4 Ways to Prepare for a Successful Student Teaching Experience

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Photo Credit: https://flic.kr/p/nvPshL

Student teaching is one of the most exciting and unnerving undergraduate experiences. After years of dedicated study and day dreaming about the temporary inheritance of an actual classroom, you’re suddenly there amid a room full of students you don’t know very well, with the eyes of more experienced educators upon you.

No pressure, right?

It’s been more than twenty years since I was preparing for my own student teaching experience, but memories came rushing back to me this week as several student teachers attended the curriculum design sessions I was leading.

I was honored to have them there and impressed by their insights. Designing curricula beside the teachers who will mentor you is one way to prepare yourself for a successful student teaching experience. Consider the ideas that follow as well.

4 Ways to Prepare for a Successful Student Teaching Experience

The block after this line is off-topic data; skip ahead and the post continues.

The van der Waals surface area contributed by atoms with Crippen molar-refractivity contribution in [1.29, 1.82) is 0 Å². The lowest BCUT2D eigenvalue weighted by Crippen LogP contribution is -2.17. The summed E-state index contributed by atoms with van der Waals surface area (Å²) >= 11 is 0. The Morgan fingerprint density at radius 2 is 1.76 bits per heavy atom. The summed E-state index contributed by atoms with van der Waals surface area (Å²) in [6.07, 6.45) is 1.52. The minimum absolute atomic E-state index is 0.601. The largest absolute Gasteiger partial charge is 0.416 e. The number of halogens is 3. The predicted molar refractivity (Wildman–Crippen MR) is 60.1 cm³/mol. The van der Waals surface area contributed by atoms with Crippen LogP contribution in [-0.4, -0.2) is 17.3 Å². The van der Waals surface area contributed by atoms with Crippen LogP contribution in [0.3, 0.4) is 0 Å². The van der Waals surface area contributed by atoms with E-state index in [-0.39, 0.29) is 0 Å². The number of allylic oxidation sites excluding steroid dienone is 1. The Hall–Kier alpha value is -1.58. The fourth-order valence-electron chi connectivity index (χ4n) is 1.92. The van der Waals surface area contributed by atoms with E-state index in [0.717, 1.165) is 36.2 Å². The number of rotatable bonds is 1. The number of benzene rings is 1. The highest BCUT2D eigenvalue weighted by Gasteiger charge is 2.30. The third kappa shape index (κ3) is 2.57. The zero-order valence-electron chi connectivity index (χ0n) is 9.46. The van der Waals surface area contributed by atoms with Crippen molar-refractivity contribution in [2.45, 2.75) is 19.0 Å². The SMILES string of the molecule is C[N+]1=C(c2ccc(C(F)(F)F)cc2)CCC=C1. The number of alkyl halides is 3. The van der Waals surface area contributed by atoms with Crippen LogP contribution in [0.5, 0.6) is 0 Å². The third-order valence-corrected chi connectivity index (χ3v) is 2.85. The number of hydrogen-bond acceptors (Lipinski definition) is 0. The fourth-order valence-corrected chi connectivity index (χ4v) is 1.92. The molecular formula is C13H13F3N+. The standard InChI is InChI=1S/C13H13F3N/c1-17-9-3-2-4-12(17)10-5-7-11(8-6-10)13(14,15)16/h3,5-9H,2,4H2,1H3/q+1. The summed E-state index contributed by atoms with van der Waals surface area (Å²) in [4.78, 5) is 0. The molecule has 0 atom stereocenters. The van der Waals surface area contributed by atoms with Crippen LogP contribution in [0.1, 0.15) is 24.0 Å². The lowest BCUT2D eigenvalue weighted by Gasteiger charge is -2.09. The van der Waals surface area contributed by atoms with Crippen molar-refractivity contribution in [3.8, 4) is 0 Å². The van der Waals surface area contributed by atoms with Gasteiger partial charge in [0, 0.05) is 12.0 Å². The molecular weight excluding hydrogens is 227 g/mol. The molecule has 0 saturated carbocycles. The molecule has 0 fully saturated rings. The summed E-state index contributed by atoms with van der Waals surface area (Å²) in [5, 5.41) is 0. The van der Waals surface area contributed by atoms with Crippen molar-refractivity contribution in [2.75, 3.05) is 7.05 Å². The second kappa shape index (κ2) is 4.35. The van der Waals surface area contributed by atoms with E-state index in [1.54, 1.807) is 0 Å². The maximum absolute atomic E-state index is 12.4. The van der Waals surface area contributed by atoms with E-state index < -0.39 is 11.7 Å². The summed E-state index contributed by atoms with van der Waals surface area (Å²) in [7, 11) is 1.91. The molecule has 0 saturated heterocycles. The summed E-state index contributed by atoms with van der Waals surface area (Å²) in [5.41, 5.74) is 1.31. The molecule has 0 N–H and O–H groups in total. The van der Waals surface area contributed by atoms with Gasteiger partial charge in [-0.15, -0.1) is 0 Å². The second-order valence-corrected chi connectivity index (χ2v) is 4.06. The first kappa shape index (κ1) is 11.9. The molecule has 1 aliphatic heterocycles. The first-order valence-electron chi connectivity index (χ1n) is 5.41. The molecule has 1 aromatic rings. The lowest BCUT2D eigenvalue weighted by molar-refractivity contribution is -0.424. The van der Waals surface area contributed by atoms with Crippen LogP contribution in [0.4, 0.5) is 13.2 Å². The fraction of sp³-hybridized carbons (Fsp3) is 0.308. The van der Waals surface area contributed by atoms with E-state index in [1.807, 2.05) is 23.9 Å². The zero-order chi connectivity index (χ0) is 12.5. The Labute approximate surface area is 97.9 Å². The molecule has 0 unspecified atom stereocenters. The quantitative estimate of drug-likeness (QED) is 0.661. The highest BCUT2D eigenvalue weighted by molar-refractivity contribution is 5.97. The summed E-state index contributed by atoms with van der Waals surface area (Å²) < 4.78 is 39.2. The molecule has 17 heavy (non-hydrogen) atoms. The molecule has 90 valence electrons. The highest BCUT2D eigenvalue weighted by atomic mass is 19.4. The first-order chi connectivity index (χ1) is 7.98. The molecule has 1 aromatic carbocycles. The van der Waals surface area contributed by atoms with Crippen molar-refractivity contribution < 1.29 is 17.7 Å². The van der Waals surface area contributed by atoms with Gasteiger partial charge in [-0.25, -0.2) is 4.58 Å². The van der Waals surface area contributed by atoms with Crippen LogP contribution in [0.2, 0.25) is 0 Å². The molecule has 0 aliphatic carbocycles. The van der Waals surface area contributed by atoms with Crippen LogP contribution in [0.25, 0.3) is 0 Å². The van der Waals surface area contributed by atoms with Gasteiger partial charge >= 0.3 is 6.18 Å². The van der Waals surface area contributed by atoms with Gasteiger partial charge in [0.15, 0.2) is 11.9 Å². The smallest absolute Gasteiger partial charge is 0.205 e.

1 – Assess the Needs and the Expectations of Those You Will Serve. Before you step in front of your first class, considering reaching out to the teacher who will mentor you in order to ask a few powerful questions. For instance:

  • How does the teacher assess students’ strengths and needs, and what is the evidence revealing?
  • Which needs are top priorities?
  • Which interventions seem to be working well?
  • Where is the teacher struggling to support learners most?
  • What are the teachers expectations for you and for your work with students?
  • How does the teacher define a successful student teaching experience, and how does this vision compare to your own?

Connect with your future students as well. Ask them what their strengths and needs are. Ask them what you can do in order to help them learn well. Get a sense of their expectations for you and for your work. Consider how you should respond to what you learn. Discuss this with your mentors.

2 – Plan Ahead. First things first: reach out to the teacher who will be mentoring you to inquire about the curricula you will address, the instructional strategies you will use, and how you will assess learning. Think carefully about classroom management, and ask the teacher who mentors you to coach you. Remember to use what you discover from your needs assessment work to inform what you do.

Consider planning ahead in a few other ways as well: 

  • Plan to take care of any impending medical appointments now. If you’re due for annual physicals, eye exams, or visits to the dentist, you’ll thank yourself later for scheduling them ahead of your student teaching experience. You’ll be busier than you anticipate. You’re going to be tired, too. 
  • Plan to take care of your mental health. Schedule time for exercise, relaxation, and socialization, and protect it fiercely.